TDS Meter – A Quick Look

This time, my focus is on a cheap TDS meter.

TDS meters are small hand-held devices used to indicate the Total Dissolved Solids in a solution, usually water. Since dissolved ionized solids (such as salts and minerals), increase the conductivity of a solution, a TDS meter measures the conductivity of the solution and estimates the TDS from that measurement.

TDS meters are easy to order over the internet and seem to be a simple electronics solution for testing the overall quality of the water, as well as its potential health effects. I recently bought a cheap TDS meter for some quick hacks!

The TDS Meter looks a little like a highlighter though it’s slightly bulkier. There’s a cap at one end that protects the electrodes.

The other end is for two replaceable LR44 coin batteries (https://docs.rs-online.com/e11c/0900766b81650940.pdf). There’s a small LCD screen which sadly isn’t backlit, so, not always that easy to read.

The TDS Meter is easy to use. Since it comes with coin batteries already installed, you can use it straight out of the box. All you have to do is put some water you want to test into a cup (or the protective cap).

To take the water quality test, just press the ON/OFF button (the reading should be zero), and put the meter into the water. You only have to wait a few moments (30 to 45 seconds) to get a stable readout. Fortunately, there’s a HOLD button and so when you take it out of the water, it can gently hold the readout. The auto-off function turns off the meter after 10 minutes of idle state to conserve its batteries!

Note, the TEMP button can be used independently to measure the temperature in °C and °F (press the button over again to toggle the scale).

As far as I understand, the TDS meter measures the number of ions in the water. Anything under 200 mg/L (or ppm) is good and 100 mg/L is considered excellent. As the TDS level goes below this level, as the minerals are removed, the water has a lower pH and becomes more acidic or corrosive. This causes a noticeable difference in the taste of the water. TDS levels over 400 mg/L are considered non-potable, so don’t drink that stuff (https://www.aquasana.com/info/tds-meter-what-is-it-and-do-you-need -it-pd.html).

The user guide is a little vague. It indicates that this is a dual-range 0-9990ppm TDS Meter. That measures 0 to 999ppm with a resolution of 1ppm, but from 1000 to 9990ppm the resolution is 10ppm. Note that a value of 40 ppm means that from one million particles there’re 40 dissolved ions and the rest (= 999 960) are water molecules. At this point, I need to emphasize that a higher TDS reading doesn’t mean unsafe water. It means the water isn’t pure and has been fortified with something!

This is a closeup of the exposed electrodes.

Out of curiosity, I checked the wiring scheme of the electrodes, which looks like this. Through my oscilloscope, I found that the electrodes inject bipolar pulses into the water being tested.

As pointed before, TDS can be calculated by measuring the conductivity (reciprocal of resistance) of a water sample. However, the measurement of conductivity is not quite as straight forward because it’s caused by the dissolved salt molecules in water.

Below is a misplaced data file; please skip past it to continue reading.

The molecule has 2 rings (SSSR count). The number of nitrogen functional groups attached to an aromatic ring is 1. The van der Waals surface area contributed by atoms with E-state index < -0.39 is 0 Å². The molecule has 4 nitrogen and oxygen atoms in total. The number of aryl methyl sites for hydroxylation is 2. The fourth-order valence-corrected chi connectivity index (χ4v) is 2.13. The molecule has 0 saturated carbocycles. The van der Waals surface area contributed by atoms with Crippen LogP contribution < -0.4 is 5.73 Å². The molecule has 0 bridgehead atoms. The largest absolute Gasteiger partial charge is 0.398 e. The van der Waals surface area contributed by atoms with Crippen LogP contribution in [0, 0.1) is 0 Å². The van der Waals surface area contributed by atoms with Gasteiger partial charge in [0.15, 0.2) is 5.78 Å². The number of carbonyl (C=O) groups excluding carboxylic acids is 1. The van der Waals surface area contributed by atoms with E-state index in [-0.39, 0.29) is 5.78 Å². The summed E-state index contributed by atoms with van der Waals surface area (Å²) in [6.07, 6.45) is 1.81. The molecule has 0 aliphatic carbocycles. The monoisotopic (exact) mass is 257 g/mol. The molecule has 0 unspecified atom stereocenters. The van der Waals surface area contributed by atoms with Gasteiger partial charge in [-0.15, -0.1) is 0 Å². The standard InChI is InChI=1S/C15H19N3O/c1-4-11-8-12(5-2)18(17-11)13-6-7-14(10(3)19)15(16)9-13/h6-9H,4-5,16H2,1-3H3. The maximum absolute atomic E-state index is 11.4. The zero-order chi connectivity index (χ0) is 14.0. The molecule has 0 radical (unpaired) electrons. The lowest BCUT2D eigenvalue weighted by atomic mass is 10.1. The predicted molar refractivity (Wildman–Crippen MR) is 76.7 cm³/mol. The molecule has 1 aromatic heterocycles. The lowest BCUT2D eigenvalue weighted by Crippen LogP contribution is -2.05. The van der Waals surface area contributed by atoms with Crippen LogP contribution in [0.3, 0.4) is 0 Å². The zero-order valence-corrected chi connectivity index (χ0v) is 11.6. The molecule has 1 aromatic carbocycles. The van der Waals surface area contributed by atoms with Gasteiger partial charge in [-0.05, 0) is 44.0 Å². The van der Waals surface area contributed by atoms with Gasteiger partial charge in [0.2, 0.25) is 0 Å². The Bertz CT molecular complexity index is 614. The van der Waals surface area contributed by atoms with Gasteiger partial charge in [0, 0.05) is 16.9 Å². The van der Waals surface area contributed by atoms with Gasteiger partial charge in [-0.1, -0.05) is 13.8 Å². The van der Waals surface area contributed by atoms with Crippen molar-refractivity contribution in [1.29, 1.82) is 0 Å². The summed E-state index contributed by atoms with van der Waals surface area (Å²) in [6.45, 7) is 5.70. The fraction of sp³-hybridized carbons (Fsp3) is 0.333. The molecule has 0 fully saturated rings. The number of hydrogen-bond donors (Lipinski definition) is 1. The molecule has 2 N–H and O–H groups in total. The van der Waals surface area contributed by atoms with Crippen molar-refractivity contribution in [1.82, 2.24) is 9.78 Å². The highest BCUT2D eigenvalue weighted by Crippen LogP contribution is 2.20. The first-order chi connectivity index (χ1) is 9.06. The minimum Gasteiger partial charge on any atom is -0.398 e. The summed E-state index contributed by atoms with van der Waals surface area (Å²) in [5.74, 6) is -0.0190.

So, if DC current is injected by a TDS tester, it will cause these molecules to break down (ionize) and migrate to the electrodes, the conductivity value measured will be keep on varying, thus making the reading useless.

This limitation, however, can be overcome by passing an alternating current instead of direct current. If the frequency of the alternating signal applied is appropriate (>5kHz), the molecules no longer break down, thereby rendering a sufficiently accurate readings.

Another important factor that affects the conductivity is the temperature of the water sample. The conductivity of water sample increases with temperature since the mobility of molecules or ions increases. As observed, some cheap TDS meters do not have integrated temperature sensors, but a temperature compensation algorithm

is included in the sample code, default to 25°C.

As guessed, my TDS Meter has an onboard chip thermistor – see below.

A few more snaps showing the inside electronics!

After looking around on the PCB for a while I did find two key components – an unknown uC and a serial EEPROM. The marking on the 24-pin microcontroller chip has been rubbed out by someone, but the serial EEPROM chip has its label – 24C02N. The 12-pin passive LCD seems to be a custom display.

Looking for a similar design idea?

See the reference design of the RENESAS TDS Water Quality Tester https://www.rs-online.com/designspark/reference-design-of-renesas-tds-water-quality-tester

A Little Secret!

I planned to start an economic remote water quality monitoring project for a farmer and bought the cheap TDS meter in hopes that it could be used with an external microcontroller.

Hack inspiration https://dankar.github.io/hydrowatch/2014/11/20/interfacing-a-cheap-tds-meter-with-micro-controller/

But I failed, because my TDS meter is not as easy to hack as it seems!

So, I picked an Analog TDS Sensor Module as the frontend (water quality sensor) of the project.

The next thing to do would be to transfer the data wirelessly to a remote location. But it’s not over yet. I will post as soon as it’s completed.

Keep the questions coming! Also, if anything isn’t clear, let me know. I’ll amend this write up with anything I may have missed. Always be creative and innovative 👍

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